The teams lined up as follows:
Oregon. O. A. C.
Fenton (7) .c.(2) Darling
Walker (4).f.(2) Burdick
Bradsh: 'v (10) g.May
Sims g . Dewey
VARSITY TEAM COMES BACK
(Continu«d from flrat page.)
Dewey, the small forward, played a
consistent game. Cooper threw five
points out of seven attempts. Fen
ton starred for Oregon, scoring 10 of
the 11 points made by the varsity.
His foul throwing was remarkable,
out of nine attempts he missed but
one basket. Rice kept the O. A. C.
guards guessing with his fast drib
The best of feeling was displayed
between the two rooting sections,
each college cheering the other before
the game, and giving yells for the
players on both teams.
The summary of Thursday’s game
O. A. C. Oregon.
King (21 ...f.Walker (2)
Burdick f...Rice (21
Darling .c..._.Fenton (101
Dewey .g .Sims
Cooper (61 g..._.Bradshaw
Time of halves—26 minutes.
Referee—C. S. Mackay, M. A. A. C.
We give Buffalo Nickels in change.
Eagle Drug Co. Phone 623.
YERINGTON It ALLEN
Phone 23i 40 East Ninth St.
Student trade appreciated.
Geo. Sovem. A. C. Rathmell.
519 Willamette St., Eugene, Oregon.
The Store That Sells
OMAR R. GULLION, M. D.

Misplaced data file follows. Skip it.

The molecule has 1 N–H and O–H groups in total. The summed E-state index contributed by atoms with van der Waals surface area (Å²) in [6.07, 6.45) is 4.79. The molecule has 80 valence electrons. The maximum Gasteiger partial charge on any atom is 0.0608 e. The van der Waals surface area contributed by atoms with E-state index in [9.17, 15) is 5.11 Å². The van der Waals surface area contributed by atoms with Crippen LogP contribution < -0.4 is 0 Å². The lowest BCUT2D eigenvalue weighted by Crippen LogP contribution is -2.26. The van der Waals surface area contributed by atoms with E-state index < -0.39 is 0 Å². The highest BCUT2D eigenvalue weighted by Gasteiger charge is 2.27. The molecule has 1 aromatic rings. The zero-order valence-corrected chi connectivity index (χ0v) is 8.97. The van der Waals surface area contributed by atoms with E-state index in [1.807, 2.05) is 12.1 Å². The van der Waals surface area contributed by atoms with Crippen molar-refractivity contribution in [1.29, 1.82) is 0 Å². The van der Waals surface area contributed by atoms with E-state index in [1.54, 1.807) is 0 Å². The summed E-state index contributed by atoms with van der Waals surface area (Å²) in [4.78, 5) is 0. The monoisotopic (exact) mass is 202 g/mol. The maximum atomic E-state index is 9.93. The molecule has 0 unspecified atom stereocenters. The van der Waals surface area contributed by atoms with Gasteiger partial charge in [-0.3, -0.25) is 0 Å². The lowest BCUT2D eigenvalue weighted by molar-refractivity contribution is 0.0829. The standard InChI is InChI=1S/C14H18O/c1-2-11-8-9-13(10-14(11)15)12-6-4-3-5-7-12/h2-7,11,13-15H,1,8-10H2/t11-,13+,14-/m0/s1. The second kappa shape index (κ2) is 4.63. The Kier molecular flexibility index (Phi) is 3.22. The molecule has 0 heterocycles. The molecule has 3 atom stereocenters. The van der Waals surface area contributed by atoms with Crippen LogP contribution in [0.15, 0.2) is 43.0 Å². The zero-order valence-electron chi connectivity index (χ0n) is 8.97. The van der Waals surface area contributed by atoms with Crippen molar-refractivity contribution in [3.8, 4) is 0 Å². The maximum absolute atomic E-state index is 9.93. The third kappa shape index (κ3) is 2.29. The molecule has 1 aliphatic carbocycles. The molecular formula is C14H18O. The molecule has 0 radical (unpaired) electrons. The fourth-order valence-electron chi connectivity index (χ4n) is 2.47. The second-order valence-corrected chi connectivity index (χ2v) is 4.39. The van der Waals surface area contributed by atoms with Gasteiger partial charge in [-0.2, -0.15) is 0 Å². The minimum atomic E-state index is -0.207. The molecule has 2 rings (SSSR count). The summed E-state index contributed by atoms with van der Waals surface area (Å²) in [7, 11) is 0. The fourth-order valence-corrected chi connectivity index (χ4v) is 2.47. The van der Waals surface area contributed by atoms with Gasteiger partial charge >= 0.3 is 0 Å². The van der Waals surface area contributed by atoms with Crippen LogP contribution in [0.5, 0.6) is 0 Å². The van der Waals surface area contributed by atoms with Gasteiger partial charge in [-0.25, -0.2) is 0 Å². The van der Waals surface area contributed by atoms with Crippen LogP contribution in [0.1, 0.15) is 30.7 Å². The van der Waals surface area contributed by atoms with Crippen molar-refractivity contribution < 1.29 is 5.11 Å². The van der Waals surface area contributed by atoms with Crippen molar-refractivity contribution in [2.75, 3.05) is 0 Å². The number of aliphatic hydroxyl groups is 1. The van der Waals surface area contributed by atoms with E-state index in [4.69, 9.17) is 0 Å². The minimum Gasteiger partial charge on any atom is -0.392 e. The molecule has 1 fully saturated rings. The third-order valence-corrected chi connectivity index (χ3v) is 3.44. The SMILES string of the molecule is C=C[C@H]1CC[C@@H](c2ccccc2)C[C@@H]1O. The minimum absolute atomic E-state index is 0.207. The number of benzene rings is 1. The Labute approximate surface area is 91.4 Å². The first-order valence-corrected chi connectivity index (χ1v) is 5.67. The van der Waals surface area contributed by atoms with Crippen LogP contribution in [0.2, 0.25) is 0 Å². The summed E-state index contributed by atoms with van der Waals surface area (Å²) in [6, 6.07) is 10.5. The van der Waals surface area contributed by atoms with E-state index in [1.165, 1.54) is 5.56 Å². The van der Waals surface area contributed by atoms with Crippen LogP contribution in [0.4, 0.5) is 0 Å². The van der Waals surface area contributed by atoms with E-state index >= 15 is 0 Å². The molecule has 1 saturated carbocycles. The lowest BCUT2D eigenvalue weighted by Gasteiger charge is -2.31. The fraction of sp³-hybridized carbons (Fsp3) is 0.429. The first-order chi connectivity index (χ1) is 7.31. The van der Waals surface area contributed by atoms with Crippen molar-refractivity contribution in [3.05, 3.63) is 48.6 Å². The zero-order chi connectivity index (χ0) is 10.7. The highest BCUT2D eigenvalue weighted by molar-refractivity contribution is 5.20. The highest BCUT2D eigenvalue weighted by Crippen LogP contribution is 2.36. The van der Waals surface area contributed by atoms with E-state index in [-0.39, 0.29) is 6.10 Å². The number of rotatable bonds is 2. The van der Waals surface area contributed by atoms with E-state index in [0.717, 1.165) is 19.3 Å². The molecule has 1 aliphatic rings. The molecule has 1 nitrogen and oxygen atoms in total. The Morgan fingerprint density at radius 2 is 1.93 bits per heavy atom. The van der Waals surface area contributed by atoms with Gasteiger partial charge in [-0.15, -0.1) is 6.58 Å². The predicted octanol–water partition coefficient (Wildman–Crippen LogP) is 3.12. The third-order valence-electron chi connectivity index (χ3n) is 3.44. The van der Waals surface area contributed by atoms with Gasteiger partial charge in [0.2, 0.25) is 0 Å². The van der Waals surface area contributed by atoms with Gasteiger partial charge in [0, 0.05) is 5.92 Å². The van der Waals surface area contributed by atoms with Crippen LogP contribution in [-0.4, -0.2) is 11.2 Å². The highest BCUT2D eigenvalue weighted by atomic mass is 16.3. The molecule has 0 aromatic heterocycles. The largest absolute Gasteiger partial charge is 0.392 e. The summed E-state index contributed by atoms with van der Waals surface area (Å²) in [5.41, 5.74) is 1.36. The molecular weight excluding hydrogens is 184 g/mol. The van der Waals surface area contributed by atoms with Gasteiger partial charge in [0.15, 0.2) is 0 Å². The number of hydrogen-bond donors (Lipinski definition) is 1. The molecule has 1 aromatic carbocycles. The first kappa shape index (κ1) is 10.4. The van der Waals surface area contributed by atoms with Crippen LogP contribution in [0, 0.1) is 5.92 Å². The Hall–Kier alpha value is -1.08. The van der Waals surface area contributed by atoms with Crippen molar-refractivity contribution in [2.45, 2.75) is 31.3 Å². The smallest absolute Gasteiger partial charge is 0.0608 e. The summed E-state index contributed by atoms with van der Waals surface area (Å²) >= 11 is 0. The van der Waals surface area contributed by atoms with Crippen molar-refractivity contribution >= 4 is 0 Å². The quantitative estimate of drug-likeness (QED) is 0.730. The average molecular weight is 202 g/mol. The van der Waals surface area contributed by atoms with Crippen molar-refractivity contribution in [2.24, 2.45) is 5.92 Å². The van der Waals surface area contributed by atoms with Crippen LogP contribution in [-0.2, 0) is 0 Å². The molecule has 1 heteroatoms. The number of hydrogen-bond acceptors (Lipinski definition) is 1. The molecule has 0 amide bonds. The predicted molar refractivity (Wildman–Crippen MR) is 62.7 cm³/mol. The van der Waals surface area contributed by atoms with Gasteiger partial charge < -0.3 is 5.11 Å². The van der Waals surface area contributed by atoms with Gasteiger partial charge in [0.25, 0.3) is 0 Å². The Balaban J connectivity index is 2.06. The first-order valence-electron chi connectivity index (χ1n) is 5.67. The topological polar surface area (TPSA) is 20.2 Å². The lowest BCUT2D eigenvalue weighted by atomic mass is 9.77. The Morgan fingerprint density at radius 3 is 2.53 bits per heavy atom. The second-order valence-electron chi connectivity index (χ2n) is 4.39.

EYE, EAR, NOSE AND THROAT
Office Hours, 10 to 12; 2 to 4, and by
Appointment. 806 White Temple.
Phone Main 817.
The external refreshment parlor,
where you will find finished workmen
and everything as they should be,
first class and up-to-date, at the
An expert bootblack in connection.
565 Willamette street.
DR. C. B. WILLOUGHBY
DR. F. L. NORTON
Room 6, McClung Bldg., Eugene, Ore.
Corner Ninth and Willamette
Correct Clothes for College Men
Benjamin and Sophomore Suits
Overcoats and Full Dress Suits
Exclusive agents for the Kahn Tailoring Line of Made to
Measure Clothes. Perfect fit guaranteed.
We appreciate your business.
Eighth and Willamette.
BANGS LIVERY COMPANY
Cab Service, Automobiles, Baggage
Transfer and Storage.
BREAD, CAKE AND PASTRY
Dunn & Price
Phone 72 SO East Ninth
Let us teach you how to
save your money. Then by
the time you finish callege
you will have something to
start life on.
Eugene loan $ Savings
THREE PER CENT ON SAVINGS
Bigger and Better than Ever
Eighth and Willamette
J. J. McCOKMICK
For the Workshop
Griffin Hardware Co*
Yours Solefully for a Better Un
Jimt the Shoe Doctor
Office Hours, 9 to 12; 1:30 to 5.
DR. L. L. BAKER
620 Willamette St.
Idaho Champbell Bldg. Tel. 629.
S. D. READ
583 Willamette Street, Eugene, Ore.
For an Hour ol Entertainment
THE HOME OF 0OOD TILMS
Grateful for Student Patronage
Red Cherry at Obak’s.
For up-to-date Photos
J. B. ANDERSON,
Hist National Bank
Capital and Surplus $275,000
-Wants Your Banking Business
T. G. HENDRICKS, President.
P. E. SNODGRASS, Vice-President.
LUKE L. GOODRICH, Cashier.
DARWIN BRISTOW, Ast. Cashier.
RAY GOODRICH, Assistant Cashier.
S. H. Friendly &* (o.
The beading Store
WE WANT YOU to come in and have a look at the
NEW SPRING CLOTHES that are arriving daily form
the East. All new models and the fabrics are the latest
including real English Tweeds, Cheviots, Shepard Plaids,
Twills, Worsteds and Serges.
Come in and se^ them; it’s worth your time